June 13--Although women are starting businesses at twice the rate of men and are more educated than males, women are more likely to feel their financial planning needs improvement, a new study by Milwaukee'sNorthwestern Mutual Life Insurance Co. says.
The insurer's survey found that 65% of women think their financial planning needs improvement, while 54% of men felt that way. Women are more likely to consider themselves "informal" planners than men -- 41% vs. 35%.
"Perhaps most strikingly -- despite having longer life spans than men, women feel less financially prepared to reach age 75 (48% vs. 65%), 85 (37% vs. 55%), and 95 (30% vs. 43%)," Northwestern Mutual said.
While women are more likely to feel their planning needs improvement, they're approaching their finances more cautiously than men, the study found. Far and away, for both men and women, the most preferred approach to saving and investing is "slow and steady wins the race," with 36% favoring that approach. Women are more likely to have a strong preference for safe but lower returns with very low risk, over high returns with high risk than men, according to the study.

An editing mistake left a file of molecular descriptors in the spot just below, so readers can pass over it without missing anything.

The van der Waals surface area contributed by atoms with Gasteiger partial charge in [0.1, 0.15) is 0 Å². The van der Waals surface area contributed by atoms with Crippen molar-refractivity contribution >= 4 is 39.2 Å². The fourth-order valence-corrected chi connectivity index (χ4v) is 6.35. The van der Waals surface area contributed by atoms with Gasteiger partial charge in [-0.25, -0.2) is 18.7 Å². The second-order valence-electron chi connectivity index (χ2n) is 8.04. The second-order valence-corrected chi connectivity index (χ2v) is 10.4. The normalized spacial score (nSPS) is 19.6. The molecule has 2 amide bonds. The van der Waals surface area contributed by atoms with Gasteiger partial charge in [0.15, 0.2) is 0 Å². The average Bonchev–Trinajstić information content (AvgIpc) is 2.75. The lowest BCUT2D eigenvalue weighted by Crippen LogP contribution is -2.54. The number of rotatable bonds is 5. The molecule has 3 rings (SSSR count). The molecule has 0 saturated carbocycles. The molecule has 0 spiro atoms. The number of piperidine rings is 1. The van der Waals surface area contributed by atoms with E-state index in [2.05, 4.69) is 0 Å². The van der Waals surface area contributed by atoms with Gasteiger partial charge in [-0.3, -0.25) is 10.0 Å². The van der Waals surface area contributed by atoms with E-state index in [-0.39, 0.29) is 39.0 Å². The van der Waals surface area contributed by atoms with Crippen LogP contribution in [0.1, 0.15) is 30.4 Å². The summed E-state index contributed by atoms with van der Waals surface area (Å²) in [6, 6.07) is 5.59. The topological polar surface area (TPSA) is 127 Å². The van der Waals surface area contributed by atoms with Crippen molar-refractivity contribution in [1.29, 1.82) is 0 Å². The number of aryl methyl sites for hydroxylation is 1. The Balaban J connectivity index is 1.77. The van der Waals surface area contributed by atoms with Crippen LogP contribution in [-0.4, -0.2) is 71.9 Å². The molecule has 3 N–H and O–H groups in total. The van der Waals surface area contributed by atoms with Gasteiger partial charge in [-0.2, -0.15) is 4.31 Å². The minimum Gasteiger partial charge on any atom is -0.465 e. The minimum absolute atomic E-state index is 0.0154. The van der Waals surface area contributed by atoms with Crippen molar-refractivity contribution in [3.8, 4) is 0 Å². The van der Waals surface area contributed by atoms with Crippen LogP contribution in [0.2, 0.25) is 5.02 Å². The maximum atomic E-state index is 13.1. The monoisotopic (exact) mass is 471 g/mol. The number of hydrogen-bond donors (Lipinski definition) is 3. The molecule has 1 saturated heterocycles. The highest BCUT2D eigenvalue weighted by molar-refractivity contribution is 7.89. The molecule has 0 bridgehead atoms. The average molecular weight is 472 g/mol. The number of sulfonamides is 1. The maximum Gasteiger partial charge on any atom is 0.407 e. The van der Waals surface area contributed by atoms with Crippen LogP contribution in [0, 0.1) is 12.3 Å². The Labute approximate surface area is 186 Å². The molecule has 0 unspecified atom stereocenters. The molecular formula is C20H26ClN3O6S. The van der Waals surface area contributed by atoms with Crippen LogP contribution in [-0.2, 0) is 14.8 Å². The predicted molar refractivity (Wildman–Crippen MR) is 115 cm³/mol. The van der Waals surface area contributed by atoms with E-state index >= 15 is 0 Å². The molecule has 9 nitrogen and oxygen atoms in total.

However, among Americans taking steps to become more financially secure in 2012, women are more likely to make "building up an emergency fund" a financial priority -- 61%, compared with 54% for men.
"There are some good signs here -- particularly in women's recognition that their financial planning needs more attention," said Rebekah Barsch, a Northwestern Mutual vice president. "But as is the case with everyone we surveyed, not just women, there is a distinct need to bring more focus and discipline to the financial planning process."
Other findings of the Northwestern Mutual study:
62% of Americans are taking steps to pay down their debt, while 61% are developing a budget.
58% of Americans save a portion of their paycheck regularly and build up an emergency fund.
Americans ages 25 to 59 feel less prepared than older Americans, those 60 or more, to live to 75 (47% vs. 79%), to 85 (37% vs. 66%) and to 95 (29% vs. 52%).
Northwestern Mutual sponsored a series of studies to evaluate the state of financial planning in America and people's progress toward reaching their long-term financial goals. Independent research firm Ipsos conducted the online survey of 1,015 Americans age 25 or older between Feb. 2 and Feb. 13 via a systematic random sample of U.S. adults. Results were weighted as needed to U.S. Census proportions for age, gender, marital status, household size, region and household income.
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